The Cottage Smallholder

stumbling self sufficiency in a small space

Carol’s redcurrant and horseradish relish recipe

redcurrant and horseradish relishIf we are busy during the week we often have baked potatoes with salad and wafer thin slices of rare beef left over from the Sunday joint. We always buy a decent sized joint of beef as it is easier to cook and the leftovers are delicious. It also freezes well. Cold meat and salad demand a tasty chutney or a really good relish to raise them from the average traffic warden fodder to the sort of dish that would tempt a petulant Roy Keane back onto the field.

My friend Carol is an energy machine and brilliant cook. She adapts and experiments with food effortlessly. She is generally in the kitchen when I visit, running up something delicious. She’s a generous cook, sharing secrets, offering tantalising samples of new dishes and passing on her latest tips. Carol and her husband Patrick have just built a new house. I worked on their kitchen. A beautiful space with loads of light.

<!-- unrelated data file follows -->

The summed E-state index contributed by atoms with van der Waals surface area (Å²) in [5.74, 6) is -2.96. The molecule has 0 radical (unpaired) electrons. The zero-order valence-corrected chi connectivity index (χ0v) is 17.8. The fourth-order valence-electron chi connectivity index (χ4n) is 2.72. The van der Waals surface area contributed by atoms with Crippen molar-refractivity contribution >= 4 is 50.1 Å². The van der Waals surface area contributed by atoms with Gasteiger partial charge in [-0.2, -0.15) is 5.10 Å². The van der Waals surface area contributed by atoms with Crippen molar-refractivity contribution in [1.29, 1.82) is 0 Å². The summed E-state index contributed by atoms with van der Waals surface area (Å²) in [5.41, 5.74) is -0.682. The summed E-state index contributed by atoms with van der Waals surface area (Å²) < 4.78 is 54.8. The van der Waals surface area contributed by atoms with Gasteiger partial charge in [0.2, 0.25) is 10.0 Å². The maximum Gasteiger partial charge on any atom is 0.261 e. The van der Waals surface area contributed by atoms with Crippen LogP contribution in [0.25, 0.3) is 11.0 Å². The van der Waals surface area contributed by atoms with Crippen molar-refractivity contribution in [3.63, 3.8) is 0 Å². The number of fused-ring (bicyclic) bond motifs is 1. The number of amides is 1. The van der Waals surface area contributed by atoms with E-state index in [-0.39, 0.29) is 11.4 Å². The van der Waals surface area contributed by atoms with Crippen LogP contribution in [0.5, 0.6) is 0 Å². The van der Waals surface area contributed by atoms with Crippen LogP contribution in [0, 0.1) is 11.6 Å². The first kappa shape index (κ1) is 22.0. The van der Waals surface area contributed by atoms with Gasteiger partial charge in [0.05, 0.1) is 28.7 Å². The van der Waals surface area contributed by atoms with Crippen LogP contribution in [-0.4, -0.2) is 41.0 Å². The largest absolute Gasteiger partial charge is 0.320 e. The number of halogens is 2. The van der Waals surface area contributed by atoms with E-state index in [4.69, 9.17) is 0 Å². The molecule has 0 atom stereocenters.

Carol’s relish is hot and fruity and truly memorable. It’s an excellent accompaniment to cold ham, beef or tongue. This would be great with a pork pie or strong cheese and liven up the dullest sandwich.

Carol’s redcurrant and horseradish relish recipe

Ingredients (for two):

  • 2 teaspoons of creamed horseradish
  • 2 teaspoons of redcurrant jelly (we use our damson or sloe and bramley jelly as the redcurrants were enjoyed by the birds this year)
  • Half a¬†teaspoon of powdered English mustard (made up mustard would work)


  1. Stir the ingredients together in a bowl and taste. Alone this sauce will taste much hotter than it does with meat (who would eat creamed horseradish straight from the jar? I forgot this and the first time I served it I cut down the horseradish by half and had to add more at the table).
  2. If you like a hotter relish add horseradish inc teaspoon increments. Add more jelly for a fruitier less spicy taste. If you adjust the ingredients remember to note your combinations down so as to be able to recreate the recipe again.

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